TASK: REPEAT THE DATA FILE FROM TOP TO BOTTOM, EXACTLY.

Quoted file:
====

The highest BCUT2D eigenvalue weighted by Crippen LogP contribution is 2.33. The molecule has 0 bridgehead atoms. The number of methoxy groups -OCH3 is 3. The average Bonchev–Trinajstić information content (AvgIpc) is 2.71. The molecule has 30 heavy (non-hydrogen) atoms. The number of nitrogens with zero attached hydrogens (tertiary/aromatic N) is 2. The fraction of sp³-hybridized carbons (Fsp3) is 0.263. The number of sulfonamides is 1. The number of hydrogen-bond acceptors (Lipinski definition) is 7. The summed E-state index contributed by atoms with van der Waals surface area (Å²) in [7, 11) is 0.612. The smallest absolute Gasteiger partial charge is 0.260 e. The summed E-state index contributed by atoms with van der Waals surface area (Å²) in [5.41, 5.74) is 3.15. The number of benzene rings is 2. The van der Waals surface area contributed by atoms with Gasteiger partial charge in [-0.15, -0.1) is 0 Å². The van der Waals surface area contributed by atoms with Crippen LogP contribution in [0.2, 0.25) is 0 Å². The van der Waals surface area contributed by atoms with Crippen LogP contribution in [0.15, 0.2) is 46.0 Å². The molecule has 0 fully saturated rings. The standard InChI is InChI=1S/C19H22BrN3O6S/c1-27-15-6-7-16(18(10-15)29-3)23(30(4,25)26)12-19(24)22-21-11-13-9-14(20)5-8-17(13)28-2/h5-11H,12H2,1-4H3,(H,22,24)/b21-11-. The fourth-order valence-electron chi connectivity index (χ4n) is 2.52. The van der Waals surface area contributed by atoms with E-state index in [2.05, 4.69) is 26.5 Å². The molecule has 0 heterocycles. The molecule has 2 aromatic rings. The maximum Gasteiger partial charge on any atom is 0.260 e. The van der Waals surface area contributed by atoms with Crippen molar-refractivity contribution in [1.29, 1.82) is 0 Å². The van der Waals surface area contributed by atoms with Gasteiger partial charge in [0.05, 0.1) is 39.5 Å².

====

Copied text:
The highest BCUT2D eigenvalue weighted by Crippen LogP contribution is 2.33. The molecule has 0 bridgehead atoms. The number of methoxy groups -OCH3 is 3. The average Bonchev–Trinajstić information content (AvgIpc) is 2.71. The molecule has 30 heavy (non-hydrogen) atoms. The number of nitrogens with zero attached hydrogens (tertiary/aromatic N) is 2. The fraction of sp³-hybridized carbons (Fsp3) is 0.263. The number of sulfonamides is 1. The number of hydrogen-bond acceptors (Lipinski definition) is 7. The summed E-state index contributed by atoms with van der Waals surface area (Å²) in [7, 11) is 0.612. The smallest absolute Gasteiger partial charge is 0.260 e. The summed E-state index contributed by atoms with van der Waals surface area (Å²) in [5.41, 5.74) is 3.15. The number of benzene rings is 2. The van der Waals surface area contributed by atoms with Gasteiger partial charge in [-0.15, -0.1) is 0 Å². The van der Waals surface area contributed by atoms with Crippen LogP contribution in [0.2, 0.25) is 0 Å². The van der Waals surface area contributed by atoms with Crippen LogP contribution in [0.15, 0.2) is 46.0 Å². The molecule has 0 fully saturated rings. The standard InChI is InChI=1S/C19H22BrN3O6S/c1-27-15-6-7-16(18(10-15)29-3)23(30(4,25)26)12-19(24)22-21-11-13-9-14(20)5-8-17(13)28-2/h5-11H,12H2,1-4H3,(H,22,24)/b21-11-. The fourth-order valence-electron chi connectivity index (χ4n) is 2.52. The van der Waals surface area contributed by atoms with E-state index in [2.05, 4.69) is 26.5 Å². The molecule has 0 heterocycles. The molecule has 2 aromatic rings. The maximum Gasteiger partial charge on any atom is 0.260 e. The van der Waals surface area contributed by atoms with Crippen molar-refractivity contribution in [1.29, 1.82) is 0 Å². The van der Waals surface area contributed by atoms with Gasteiger partial charge in [0.05, 0.1) is 39.5 Å².